Stocks declined last week, with the Dow Jones Industrial Average (DJINDICES: ^DJI) shedding over 1% as the S&P 500 (SNPINDEX: ^GSPC) inched lower by 0.9%. Both indexes remain near all-time highs and are in positive territory since the start of 2020 after having rallied almost 30% last year.
Several highly anticipated earnings reports will be announced over the next few trading days, including from giants like Apple (NASDAQ: AAPL), Tesla (NASDAQ: TSLA), and McDonald’s (NYSE: MCD). Below, we’ll take a look at three key trends that might send these popular stocks moving this week.
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1. Apple’s services division
Investor enthusiasm is riding high for when Apple posts its results on Tuesday afternoon. The consumer tech giant’s stock jumped nearly 90% in 2019, proving that even $1 trillion companies can make huge pricing moves.
That price rally sets up a potentially volatile period ahead, with this week’s results revealing iPhone demand trends over the critical holiday shopping season. Shareholders will also get important updates about the success of relatively new projects like Apple’s TV streaming service and its premium headphones, the AirPods Pro. Looking ahead, investors are excited about the company’s services segment likely crossing $50 billion in annual revenue this year even as the smartphone business gets a big boost from the shift to 5G data frequencies.
2. Tesla’s profitability
Tesla shares have been in a dramatic rally since early September, doubling in that period to reach over $500 each. As a result, shareholders can reasonably expect some fireworks when the electric vehicle specialist reports its latest operating results on Wednesday.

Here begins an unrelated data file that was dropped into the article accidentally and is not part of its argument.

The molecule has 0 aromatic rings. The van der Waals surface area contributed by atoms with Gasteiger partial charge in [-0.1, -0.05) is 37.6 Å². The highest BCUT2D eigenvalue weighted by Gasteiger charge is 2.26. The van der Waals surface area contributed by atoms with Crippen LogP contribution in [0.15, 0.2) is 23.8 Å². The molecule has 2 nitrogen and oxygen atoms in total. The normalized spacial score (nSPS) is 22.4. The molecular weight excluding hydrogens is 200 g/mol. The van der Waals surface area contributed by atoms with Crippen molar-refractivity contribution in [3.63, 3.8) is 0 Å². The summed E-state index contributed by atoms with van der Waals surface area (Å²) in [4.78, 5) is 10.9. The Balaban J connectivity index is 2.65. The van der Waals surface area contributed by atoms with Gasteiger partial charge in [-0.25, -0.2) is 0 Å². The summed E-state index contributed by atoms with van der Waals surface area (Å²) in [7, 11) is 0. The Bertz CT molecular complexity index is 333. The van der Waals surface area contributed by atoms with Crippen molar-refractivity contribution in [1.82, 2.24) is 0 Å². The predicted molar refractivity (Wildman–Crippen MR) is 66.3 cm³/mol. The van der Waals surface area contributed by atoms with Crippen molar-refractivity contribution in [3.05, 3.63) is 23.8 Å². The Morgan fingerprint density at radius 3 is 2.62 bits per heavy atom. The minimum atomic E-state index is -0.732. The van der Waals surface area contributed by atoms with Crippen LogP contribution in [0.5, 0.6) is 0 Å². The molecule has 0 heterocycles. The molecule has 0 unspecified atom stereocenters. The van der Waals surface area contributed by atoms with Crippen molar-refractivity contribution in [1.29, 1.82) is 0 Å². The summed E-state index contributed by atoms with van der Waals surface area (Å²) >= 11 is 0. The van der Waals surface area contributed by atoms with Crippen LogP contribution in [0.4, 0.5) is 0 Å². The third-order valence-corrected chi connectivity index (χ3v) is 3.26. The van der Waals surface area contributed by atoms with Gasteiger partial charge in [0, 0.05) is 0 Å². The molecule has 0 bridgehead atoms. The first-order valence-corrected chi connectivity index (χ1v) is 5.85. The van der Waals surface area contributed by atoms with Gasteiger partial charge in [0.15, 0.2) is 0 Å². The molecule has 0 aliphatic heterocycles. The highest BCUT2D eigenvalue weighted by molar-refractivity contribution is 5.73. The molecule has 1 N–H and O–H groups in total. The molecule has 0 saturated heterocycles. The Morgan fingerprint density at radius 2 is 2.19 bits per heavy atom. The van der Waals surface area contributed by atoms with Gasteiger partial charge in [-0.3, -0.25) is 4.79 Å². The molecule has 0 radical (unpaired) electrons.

There have been some good reasons for Tesla’s stock price jump. The company said in early January that automobile deliveries spiked 23% in the fourth quarter, for example, thanks to solid demand for the Model 3 car. That finish ensured that Tesla landed within management’s full-year delivery target.
On Wednesday, we’ll find out key information about those sales, including whether they supported bottom-line profitability. But as CEO Elon Musk and his team look ahead to fiscal 2020, they’ll likely highlight Tesla’s attractive potential in the Chinese market and its ambitious plans to release a new crossover vehicle, the Model Y.
3. McDonald’s customer traffic
McDonald’s closes its fiscal 2019 on Wednesday in an event that’s likely to draw unusually high investor attention. The report will be the first one for the fast-food giant under its new CEO Chris Kempczinski. Mickey D’s fourth-quarter announcement is also a key test of management’s efforts to fix the core U.S. business, which has been struggling with falling customer traffic levels for two years.
The company’s rebound plan has involved pouring cash into modernizing and upgrading its restaurants. A major component of that remodeling has been to ready these locations to operate as delivery hubs, too. Yet last quarter’s results hinted at challenges in getting U.S. consumers to embrace its delivery options, especially given all the intense competition in that selling channel.
On Wednesday, we’ll learn whether McDonald’s’ latest marketing efforts have helped it establish the delivery business as more of a force in the fast-food industry. The latest growth trends, meanwhile, will give investors a good idea about whether to reasonably expect customer traffic to rebound this year following two straight years of modest declines.
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